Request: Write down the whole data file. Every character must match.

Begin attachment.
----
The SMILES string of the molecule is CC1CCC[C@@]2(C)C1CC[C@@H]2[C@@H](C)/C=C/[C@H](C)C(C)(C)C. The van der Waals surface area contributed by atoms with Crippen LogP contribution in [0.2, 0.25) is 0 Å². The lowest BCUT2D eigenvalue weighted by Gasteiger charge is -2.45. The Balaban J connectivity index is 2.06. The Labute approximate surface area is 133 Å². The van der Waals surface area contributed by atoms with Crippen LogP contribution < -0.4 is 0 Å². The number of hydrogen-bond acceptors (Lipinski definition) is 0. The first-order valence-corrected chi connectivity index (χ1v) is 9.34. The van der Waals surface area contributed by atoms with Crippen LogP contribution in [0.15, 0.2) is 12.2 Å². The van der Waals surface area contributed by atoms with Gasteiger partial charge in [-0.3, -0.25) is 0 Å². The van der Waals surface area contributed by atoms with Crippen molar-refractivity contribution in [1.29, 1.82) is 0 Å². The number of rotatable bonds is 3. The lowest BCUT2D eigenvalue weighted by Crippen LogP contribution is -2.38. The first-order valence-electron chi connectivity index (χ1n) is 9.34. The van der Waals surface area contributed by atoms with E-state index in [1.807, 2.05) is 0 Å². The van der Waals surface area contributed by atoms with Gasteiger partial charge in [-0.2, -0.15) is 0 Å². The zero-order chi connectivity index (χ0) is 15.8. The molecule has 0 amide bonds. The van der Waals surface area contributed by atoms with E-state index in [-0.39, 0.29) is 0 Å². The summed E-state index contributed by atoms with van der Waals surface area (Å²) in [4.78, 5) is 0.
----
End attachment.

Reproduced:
The SMILES string of the molecule is CC1CCC[C@@]2(C)C1CC[C@@H]2[C@@H](C)/C=C/[C@H](C)C(C)(C)C. The van der Waals surface area contributed by atoms with Crippen LogP contribution in [0.2, 0.25) is 0 Å². The lowest BCUT2D eigenvalue weighted by Gasteiger charge is -2.45. The Balaban J connectivity index is 2.06. The Labute approximate surface area is 133 Å². The van der Waals surface area contributed by atoms with Crippen LogP contribution < -0.4 is 0 Å². The number of hydrogen-bond acceptors (Lipinski definition) is 0. The first-order valence-corrected chi connectivity index (χ1v) is 9.34. The van der Waals surface area contributed by atoms with Crippen LogP contribution in [0.15, 0.2) is 12.2 Å². The van der Waals surface area contributed by atoms with Gasteiger partial charge in [-0.3, -0.25) is 0 Å². The van der Waals surface area contributed by atoms with Crippen molar-refractivity contribution in [1.29, 1.82) is 0 Å². The number of rotatable bonds is 3. The lowest BCUT2D eigenvalue weighted by Crippen LogP contribution is -2.38. The first-order valence-electron chi connectivity index (χ1n) is 9.34. The van der Waals surface area contributed by atoms with E-state index in [1.807, 2.05) is 0 Å². The van der Waals surface area contributed by atoms with Gasteiger partial charge in [-0.2, -0.15) is 0 Å². The zero-order chi connectivity index (χ0) is 15.8. The molecule has 0 amide bonds. The van der Waals surface area contributed by atoms with E-state index in [-0.39, 0.29) is 0 Å². The summed E-state index contributed by atoms with van der Waals surface area (Å²) in [4.78, 5) is 0.